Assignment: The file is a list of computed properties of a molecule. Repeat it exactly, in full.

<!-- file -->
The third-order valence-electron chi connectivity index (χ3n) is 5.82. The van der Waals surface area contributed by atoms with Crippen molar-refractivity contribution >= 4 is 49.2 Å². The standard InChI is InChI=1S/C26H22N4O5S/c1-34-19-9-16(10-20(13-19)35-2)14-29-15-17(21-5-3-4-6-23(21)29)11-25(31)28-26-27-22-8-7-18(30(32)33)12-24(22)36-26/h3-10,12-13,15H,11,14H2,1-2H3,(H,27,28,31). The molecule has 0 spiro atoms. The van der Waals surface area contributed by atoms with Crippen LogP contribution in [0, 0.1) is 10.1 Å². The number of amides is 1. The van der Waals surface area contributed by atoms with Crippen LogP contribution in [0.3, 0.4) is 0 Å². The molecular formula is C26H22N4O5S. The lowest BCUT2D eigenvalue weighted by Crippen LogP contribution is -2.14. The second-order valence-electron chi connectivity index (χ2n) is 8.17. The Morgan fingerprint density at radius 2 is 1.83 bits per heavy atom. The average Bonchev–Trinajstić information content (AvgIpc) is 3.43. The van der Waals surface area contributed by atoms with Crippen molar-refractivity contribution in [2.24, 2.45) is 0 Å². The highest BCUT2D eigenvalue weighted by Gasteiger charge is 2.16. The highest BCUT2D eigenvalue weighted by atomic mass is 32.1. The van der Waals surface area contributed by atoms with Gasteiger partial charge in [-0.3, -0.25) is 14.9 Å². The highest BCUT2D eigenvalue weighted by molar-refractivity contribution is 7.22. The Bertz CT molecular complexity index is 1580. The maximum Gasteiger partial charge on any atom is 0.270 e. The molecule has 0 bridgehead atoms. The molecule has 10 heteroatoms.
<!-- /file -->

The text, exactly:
The third-order valence-electron chi connectivity index (χ3n) is 5.82. The van der Waals surface area contributed by atoms with Crippen molar-refractivity contribution >= 4 is 49.2 Å². The standard InChI is InChI=1S/C26H22N4O5S/c1-34-19-9-16(10-20(13-19)35-2)14-29-15-17(21-5-3-4-6-23(21)29)11-25(31)28-26-27-22-8-7-18(30(32)33)12-24(22)36-26/h3-10,12-13,15H,11,14H2,1-2H3,(H,27,28,31). The molecule has 0 spiro atoms. The van der Waals surface area contributed by atoms with Crippen LogP contribution in [0, 0.1) is 10.1 Å². The number of amides is 1. The van der Waals surface area contributed by atoms with Crippen LogP contribution in [0.3, 0.4) is 0 Å². The molecular formula is C26H22N4O5S. The lowest BCUT2D eigenvalue weighted by Crippen LogP contribution is -2.14. The second-order valence-electron chi connectivity index (χ2n) is 8.17. The Morgan fingerprint density at radius 2 is 1.83 bits per heavy atom. The average Bonchev–Trinajstić information content (AvgIpc) is 3.43. The van der Waals surface area contributed by atoms with Crippen molar-refractivity contribution in [2.24, 2.45) is 0 Å². The highest BCUT2D eigenvalue weighted by Gasteiger charge is 2.16. The highest BCUT2D eigenvalue weighted by atomic mass is 32.1. The van der Waals surface area contributed by atoms with Gasteiger partial charge in [-0.3, -0.25) is 14.9 Å². The highest BCUT2D eigenvalue weighted by molar-refractivity contribution is 7.22. The Bertz CT molecular complexity index is 1580. The maximum Gasteiger partial charge on any atom is 0.270 e. The molecule has 0 bridgehead atoms. The molecule has 10 heteroatoms.